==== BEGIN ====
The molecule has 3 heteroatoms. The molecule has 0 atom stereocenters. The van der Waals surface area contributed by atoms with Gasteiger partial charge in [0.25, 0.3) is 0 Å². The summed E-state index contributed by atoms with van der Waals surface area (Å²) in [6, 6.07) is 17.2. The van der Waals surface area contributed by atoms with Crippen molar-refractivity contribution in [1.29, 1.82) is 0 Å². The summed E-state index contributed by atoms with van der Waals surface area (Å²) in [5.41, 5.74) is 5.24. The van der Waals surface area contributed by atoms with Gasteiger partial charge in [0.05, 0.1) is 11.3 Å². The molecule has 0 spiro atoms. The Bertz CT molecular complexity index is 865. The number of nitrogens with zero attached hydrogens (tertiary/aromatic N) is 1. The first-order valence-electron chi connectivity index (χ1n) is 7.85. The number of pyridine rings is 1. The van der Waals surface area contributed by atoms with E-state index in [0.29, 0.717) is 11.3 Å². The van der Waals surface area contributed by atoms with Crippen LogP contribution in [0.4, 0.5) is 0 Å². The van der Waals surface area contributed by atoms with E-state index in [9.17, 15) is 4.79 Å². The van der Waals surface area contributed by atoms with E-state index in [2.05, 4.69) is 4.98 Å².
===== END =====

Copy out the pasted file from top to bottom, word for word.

The molecule has 3 heteroatoms. The molecule has 0 atom stereocenters. The van der Waals surface area contributed by atoms with Gasteiger partial charge in [0.25, 0.3) is 0 Å². The summed E-state index contributed by atoms with van der Waals surface area (Å²) in [6, 6.07) is 17.2. The van der Waals surface area contributed by atoms with Crippen molar-refractivity contribution in [1.29, 1.82) is 0 Å². The summed E-state index contributed by atoms with van der Waals surface area (Å²) in [5.41, 5.74) is 5.24. The van der Waals surface area contributed by atoms with Gasteiger partial charge in [0.05, 0.1) is 11.3 Å². The molecule has 0 spiro atoms. The Bertz CT molecular complexity index is 865. The number of nitrogens with zero attached hydrogens (tertiary/aromatic N) is 1. The first-order valence-electron chi connectivity index (χ1n) is 7.85. The number of pyridine rings is 1. The van der Waals surface area contributed by atoms with E-state index in [0.29, 0.717) is 11.3 Å². The van der Waals surface area contributed by atoms with Crippen LogP contribution in [0.4, 0.5) is 0 Å². The van der Waals surface area contributed by atoms with E-state index in [9.17, 15) is 4.79 Å². The van der Waals surface area contributed by atoms with E-state index in [2.05, 4.69) is 4.98 Å².